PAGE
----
(970) 963-4882
fax (970) 963-1023
580 Main Street, Suite 200
Carbondale. Colorado 81623



Temporomanibular joint

If you suffer with headaches, dizziness, jaw fatigue, earaches, facial pain, difficulty in closing the teeth together, pain when chewing or neck and shoulder stiffness, it may be craniofacial or temporomandibular joint (TMJ) disorder. This is a jaw joint disorder that can be caused by a variety of factors. Pain complaints may involve the chewing muscles, the jaw joints, the jaws or even the teeth. Our office provides the latest in techniques for diagnosis and treatment of TMJ and craniofacial pain. Dr. Doherty is a Fellow of the American Academy of Craniofacial Pain (AACP).

The TM joint connects the lower jaw (mandible) to your skull. It is all held together by muscles and ligaments. When everything functions properly, the lower jaw is in the correct position. When there is a problem, headaches, neck, facial pain and even upper back pain can be the result. Many times TMJ symptoms masquerade as many other conditions especially migraines. People may search for answers from many health professionals for years before learning that a specially trained TMJ dentist is usually the primary care giver in these cases.


Symptom Checklist
If you think you may be suffering from TMJ disorder, here is a simple checklist of the most common symptoms. If you experience one or more of these conditions, call us for a screening:

• Headaches
• Limited opening of the jaw
• Jaw clicking, popping or grating
• Jaw goes to one side when opening
• Neck pain
• Facial Pain
• Dizziness
• Difficulty closing teeth together
• Ear pain. ringing or stuffiness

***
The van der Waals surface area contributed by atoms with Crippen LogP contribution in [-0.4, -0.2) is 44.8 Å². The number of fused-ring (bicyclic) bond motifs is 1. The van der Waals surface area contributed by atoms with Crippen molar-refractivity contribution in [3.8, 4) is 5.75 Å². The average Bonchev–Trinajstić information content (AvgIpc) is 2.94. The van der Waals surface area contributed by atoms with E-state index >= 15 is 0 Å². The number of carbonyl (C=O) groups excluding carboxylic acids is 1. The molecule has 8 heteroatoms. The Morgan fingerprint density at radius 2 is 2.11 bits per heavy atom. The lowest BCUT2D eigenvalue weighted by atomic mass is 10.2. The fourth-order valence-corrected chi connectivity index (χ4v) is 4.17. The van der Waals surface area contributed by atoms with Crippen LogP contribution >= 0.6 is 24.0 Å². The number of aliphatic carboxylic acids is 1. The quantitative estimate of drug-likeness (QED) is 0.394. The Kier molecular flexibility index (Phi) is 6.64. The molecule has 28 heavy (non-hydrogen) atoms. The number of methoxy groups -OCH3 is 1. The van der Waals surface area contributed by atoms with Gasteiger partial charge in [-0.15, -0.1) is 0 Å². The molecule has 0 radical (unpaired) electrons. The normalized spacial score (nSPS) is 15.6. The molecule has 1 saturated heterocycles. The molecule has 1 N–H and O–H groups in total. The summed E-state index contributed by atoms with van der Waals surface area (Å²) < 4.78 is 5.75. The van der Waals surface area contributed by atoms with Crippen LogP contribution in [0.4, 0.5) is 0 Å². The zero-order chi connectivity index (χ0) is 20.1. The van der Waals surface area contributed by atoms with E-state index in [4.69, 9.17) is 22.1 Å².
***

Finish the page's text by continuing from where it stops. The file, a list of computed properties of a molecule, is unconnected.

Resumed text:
• Blurred vision or pain behind eyes

The most common cause of TMJ is the misalignment of teeth, or “bad bite.” It is possible for the Dr. Doherty to realign or adjust the teeth without the need for painful or expensive surgeries. The realignment/adjustment will stop the pounding headaches, jaw pain, dizziness, and other symptoms.

TMJ could be the result of several different problems. Bad bite is most common, but multiple factors leading to injury to the meniscus cartilage (disc) are also a possibility. Initially, Dr. Doherty will thoroughly examine the jaw area, the patient’s bite, take x-rays, and review the patient’s medical history in order to make an accurate diagnosis and recommend necessary treatment.

We believe strongly in conservative, non-surgical treatment for craniofacial or TMJ disorders.

Unfortunately, if you ignore TMJ, it doesn't go away but only gets worse.  The good news is that there are many non-invasive techniques for alleviating pain. Our focus is to address the jaw joint factors related to the pain by restoring proper function and improving overall health of our patients.

TMJ Pain Explained